"You will shortly," continued the president, with a return to his ordinary manner, "hear an address on female suffrage from one of the noblest women in the land. It will be your part to listen. To-night you will both hear and see strange things. Say nothing. Evince no surprise. Some members are irritable. Come!"

Once more he took Andrew by the hand, and led him into the meeting-room; and still his eyes were fixed on the probationer's neck. There seemed to be something about it that he liked.

It was not then, with the committee all around him, but long afterwards at Wheens, that Andrew was struck by the bareness of the chambers.

Without the president's presence they had no character.

The trifles were absent that are to a room what expression is to the face.

The tenant might have been a medical student who knew that it was not worth while to unpack his boxes.

The only ornament on the walls was an elaborate sketch by a member, showing the arrangement of the cellars beneath the premises of the Young Men's Christian Association.

There were a dozen men in the room, including the president of the Birmingham branch association and two members who had just returned from a visit to Edinburgh. These latter had already submitted their report.

The president introduced Andrew to the committee, but not the committee to him. Several of them he recognized from the portraits in the shop windows.

They stood or sat in groups looking over a probationer's thesis. It consisted of diagrams of machinery.

Andrew did not see the sketches, though they were handed round separately for inspection, but he listened eagerly to the president's explanations.

"The first," said the president, "is a beautiful little instrument worked by steam. Having placed his head on the velvet cushion D, the subject can confidently await results.

"No. 2 is the same model on a larger scale.

"As yet 3 can be of little use to us. It includes a room 13 feet by 11. X is the windows and other apertures; and these being closed up and the subjects admitted, all that remains to be done is to lock the door from the outside and turn on the gas. E, F, and K are couches, and L is a square inch of glass through which results may be noted.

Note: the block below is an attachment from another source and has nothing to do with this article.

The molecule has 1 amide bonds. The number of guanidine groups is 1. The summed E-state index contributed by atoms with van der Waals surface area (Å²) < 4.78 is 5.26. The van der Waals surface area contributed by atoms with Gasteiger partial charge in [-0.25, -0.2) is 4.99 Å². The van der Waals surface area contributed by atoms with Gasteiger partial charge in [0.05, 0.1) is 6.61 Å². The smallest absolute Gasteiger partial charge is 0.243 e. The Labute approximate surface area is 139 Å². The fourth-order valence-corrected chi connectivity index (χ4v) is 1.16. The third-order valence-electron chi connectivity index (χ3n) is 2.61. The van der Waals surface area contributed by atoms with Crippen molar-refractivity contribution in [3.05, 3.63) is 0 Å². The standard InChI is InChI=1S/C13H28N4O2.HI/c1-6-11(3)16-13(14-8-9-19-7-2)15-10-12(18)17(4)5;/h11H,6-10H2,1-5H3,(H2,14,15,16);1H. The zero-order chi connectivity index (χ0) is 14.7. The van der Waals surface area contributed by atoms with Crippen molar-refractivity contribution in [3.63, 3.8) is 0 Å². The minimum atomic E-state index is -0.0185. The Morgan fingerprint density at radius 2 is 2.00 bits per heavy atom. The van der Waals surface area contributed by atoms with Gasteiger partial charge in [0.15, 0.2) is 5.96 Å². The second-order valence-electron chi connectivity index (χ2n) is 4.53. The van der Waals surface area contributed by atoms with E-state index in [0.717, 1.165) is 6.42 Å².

"The speciality of 4, which is called the 'water cure,' is that it is only workable on water. It is generally admitted that release by drowning is the pleasantest of all deaths; and, indeed, 4, speaking roughly, is a boat with a hole in the bottom. It is so simple that a child could work it. C is the plug.

"No. 5 is an intricate instrument. The advantage claimed for it is that it enables a large number of persons to leave together."

While the thesis was under discussion, the attendance was increased by a few members specially interested in the question of female suffrage. Andrew observed that several of these wrote something on a piece of paper which lay on the table with a pencil beside it, before taking their seats.

He stretched himself in the direction of this paper, but subsided as he caught the eyes of two of the company riveted on his neck.

From that time until he left the rooms one member or other was staring at his neck. Andrew looked anxiously in the glass over the mantelpiece but could see nothing wrong.

The paper on the table merely contained such jottings as these:--

"Robert Buchanan has written another play."

"Schnadhörst is in town."

"Ashmead Bartlett walks in Temple Gardens 3 to 4."

"Clement Scott (?)"

"Query: Is there a dark passage near Hyndman's (Socialist's) house?"

"Talmage. Address, Midland Hotel."

"Andrew Lang (?)"

Andrew was a good deal interested in woman's suffrage, and the debate on this question in the students' society at Edinburgh, when he spoke for an hour and five minutes, is still remembered by the janitor who had to keep the door until the meeting closed.